The veteran City Council member had placed third on two ballots at DFL endorsing convention. He endorsed colleague Betsy Hodges.
The race for Minneapolis mayor took an unexpected turn Wednesday when Gary Schiff, one of the first candidates to publicly mull a candidacy, dropped out.
Schiff’s decision came days after he placed third on two ballots at the DFL endorsing convention. His campaign manager then resigned, telling the Star Tribune that he “did not see a path to victory.”
Schiff, 41, is the first candidate to drop out of the crowded race to succeed outgoing Mayor R.T. Rybak.
The 12-year council veteran threw his support behind colleague Betsy Hodges, 43, who is leading the DFL pack along with former Hennepin County Commissioner Mark Andrew, 62. Andrew led on every ballot at Saturday’s convention, even though no one was endorsed.
Schiff said he would be campaigning for Hodges and hailed her as a candidate “who shares my progressive vision for the future of our city.” He mentioned some of their shared views, such as opposing public financing of the Vikings stadium and Twins ballpark, and their mutual disagreement of proposed expansion of the county trash incinerator. Like Schiff, Hodges has also championed greater equality for city residents and suggested a reexamination of the city’s regulatory code. She said Wednesday that she would be open to looking into another key part of his campaign platform, which called for contractors who do business with the city to hire city residents.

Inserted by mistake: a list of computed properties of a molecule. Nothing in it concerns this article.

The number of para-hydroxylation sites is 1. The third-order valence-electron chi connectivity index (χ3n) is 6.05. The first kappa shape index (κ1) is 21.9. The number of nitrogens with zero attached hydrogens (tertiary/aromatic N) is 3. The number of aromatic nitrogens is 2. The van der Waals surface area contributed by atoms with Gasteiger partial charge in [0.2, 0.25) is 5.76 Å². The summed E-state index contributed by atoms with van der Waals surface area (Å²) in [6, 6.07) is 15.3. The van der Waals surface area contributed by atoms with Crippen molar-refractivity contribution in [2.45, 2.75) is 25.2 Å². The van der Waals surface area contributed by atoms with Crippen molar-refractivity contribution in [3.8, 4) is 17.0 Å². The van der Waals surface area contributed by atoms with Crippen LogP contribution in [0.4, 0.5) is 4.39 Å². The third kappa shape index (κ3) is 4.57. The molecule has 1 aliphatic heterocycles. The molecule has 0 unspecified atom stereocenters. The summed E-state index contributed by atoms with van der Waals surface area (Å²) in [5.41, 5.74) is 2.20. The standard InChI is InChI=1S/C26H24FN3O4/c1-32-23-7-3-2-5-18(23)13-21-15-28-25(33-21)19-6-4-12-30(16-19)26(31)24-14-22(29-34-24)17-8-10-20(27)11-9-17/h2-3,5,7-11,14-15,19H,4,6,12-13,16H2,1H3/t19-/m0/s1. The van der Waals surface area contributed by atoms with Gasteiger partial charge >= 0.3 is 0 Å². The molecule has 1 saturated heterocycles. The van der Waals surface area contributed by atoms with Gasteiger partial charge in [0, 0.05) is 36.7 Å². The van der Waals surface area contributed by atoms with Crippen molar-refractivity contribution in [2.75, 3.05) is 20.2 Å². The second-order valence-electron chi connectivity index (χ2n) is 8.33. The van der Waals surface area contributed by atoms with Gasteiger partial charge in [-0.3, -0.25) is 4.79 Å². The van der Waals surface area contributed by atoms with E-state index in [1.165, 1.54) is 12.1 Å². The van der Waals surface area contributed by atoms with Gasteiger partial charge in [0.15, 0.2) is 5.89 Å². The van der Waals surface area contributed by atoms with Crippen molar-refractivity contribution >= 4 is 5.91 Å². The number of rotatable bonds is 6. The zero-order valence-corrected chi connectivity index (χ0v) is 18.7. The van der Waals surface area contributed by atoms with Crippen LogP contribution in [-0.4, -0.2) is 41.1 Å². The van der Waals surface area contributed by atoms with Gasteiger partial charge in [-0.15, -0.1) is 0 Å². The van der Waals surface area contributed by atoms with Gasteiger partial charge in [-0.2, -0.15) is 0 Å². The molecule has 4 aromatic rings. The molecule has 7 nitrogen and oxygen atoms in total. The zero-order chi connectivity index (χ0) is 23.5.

Schiff went to the North Shore with friends on Sunday to consider his options and contacted Hodges on Monday.
She stood near him at the news conference, which was held at the Gandhi Mahal restaurant in south Minneapolis. Schiff’s supporters, wearing T-shirts bearing his name, held Hodges signs.
Candidates still in the race include Hodges, Andrew, former council president Jackie Cherryhomes, Council Member Don Samuels, wind energy attorney Cam Winton, special education teacher Jim Thomas, former alderman Dan Cohen and software executive Stephanie Woodruff. Because of ranked-choice voting, which accounts for voters’ second and third preferences in selecting a winner, there is no primary. The general election will be held on Nov. 5.
Schiff also made it clear that he will not run for his Ninth Ward council seat again. Alondra Cano, who won the DFL endorsement for the position in May, would be the first Mexican-American on the council if elected.
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